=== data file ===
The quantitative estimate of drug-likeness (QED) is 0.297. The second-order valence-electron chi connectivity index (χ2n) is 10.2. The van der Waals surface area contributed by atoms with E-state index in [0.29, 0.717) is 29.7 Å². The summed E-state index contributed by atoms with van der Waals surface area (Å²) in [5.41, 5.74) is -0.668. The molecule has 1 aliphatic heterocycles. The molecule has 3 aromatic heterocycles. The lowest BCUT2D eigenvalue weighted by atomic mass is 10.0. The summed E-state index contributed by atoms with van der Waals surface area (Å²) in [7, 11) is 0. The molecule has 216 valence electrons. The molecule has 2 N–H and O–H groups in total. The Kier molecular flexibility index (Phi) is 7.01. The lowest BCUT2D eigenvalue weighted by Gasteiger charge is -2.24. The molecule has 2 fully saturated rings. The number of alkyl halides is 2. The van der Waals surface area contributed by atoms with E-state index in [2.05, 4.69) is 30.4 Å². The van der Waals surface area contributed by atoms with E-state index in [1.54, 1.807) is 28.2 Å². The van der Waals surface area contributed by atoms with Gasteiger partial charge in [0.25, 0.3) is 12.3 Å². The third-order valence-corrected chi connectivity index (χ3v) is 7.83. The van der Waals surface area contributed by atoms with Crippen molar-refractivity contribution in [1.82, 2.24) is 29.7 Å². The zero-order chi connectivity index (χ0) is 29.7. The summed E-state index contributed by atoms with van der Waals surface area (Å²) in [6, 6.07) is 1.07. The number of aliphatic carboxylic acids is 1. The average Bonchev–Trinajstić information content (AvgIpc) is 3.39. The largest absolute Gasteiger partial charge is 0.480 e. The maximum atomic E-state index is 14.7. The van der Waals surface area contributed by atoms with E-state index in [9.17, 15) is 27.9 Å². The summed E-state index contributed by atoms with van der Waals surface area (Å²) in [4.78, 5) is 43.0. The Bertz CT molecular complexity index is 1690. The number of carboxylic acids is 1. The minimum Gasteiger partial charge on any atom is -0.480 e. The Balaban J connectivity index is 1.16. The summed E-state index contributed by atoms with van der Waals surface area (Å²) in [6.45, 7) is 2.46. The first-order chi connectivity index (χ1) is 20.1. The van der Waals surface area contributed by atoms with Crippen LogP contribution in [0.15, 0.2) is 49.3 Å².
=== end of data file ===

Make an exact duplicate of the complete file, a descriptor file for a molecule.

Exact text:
The quantitative estimate of drug-likeness (QED) is 0.297. The second-order valence-electron chi connectivity index (χ2n) is 10.2. The van der Waals surface area contributed by atoms with E-state index in [0.29, 0.717) is 29.7 Å². The summed E-state index contributed by atoms with van der Waals surface area (Å²) in [5.41, 5.74) is -0.668. The molecule has 1 aliphatic heterocycles. The molecule has 3 aromatic heterocycles. The lowest BCUT2D eigenvalue weighted by atomic mass is 10.0. The summed E-state index contributed by atoms with van der Waals surface area (Å²) in [7, 11) is 0. The molecule has 216 valence electrons. The molecule has 2 N–H and O–H groups in total. The Kier molecular flexibility index (Phi) is 7.01. The lowest BCUT2D eigenvalue weighted by Gasteiger charge is -2.24. The molecule has 2 fully saturated rings. The number of alkyl halides is 2. The van der Waals surface area contributed by atoms with E-state index in [2.05, 4.69) is 30.4 Å². The van der Waals surface area contributed by atoms with E-state index in [1.54, 1.807) is 28.2 Å². The van der Waals surface area contributed by atoms with Gasteiger partial charge in [0.25, 0.3) is 12.3 Å². The third-order valence-corrected chi connectivity index (χ3v) is 7.83. The van der Waals surface area contributed by atoms with Crippen molar-refractivity contribution in [1.82, 2.24) is 29.7 Å². The zero-order chi connectivity index (χ0) is 29.7. The summed E-state index contributed by atoms with van der Waals surface area (Å²) in [6, 6.07) is 1.07. The number of aliphatic carboxylic acids is 1. The average Bonchev–Trinajstić information content (AvgIpc) is 3.39. The largest absolute Gasteiger partial charge is 0.480 e. The maximum atomic E-state index is 14.7. The van der Waals surface area contributed by atoms with E-state index in [9.17, 15) is 27.9 Å². The summed E-state index contributed by atoms with van der Waals surface area (Å²) in [4.78, 5) is 43.0. The Bertz CT molecular complexity index is 1690. The number of carboxylic acids is 1. The minimum Gasteiger partial charge on any atom is -0.480 e. The Balaban J connectivity index is 1.16. The summed E-state index contributed by atoms with van der Waals surface area (Å²) in [6.45, 7) is 2.46. The first-order chi connectivity index (χ1) is 20.1. The van der Waals surface area contributed by atoms with Crippen LogP contribution in [0.15, 0.2) is 49.3 Å².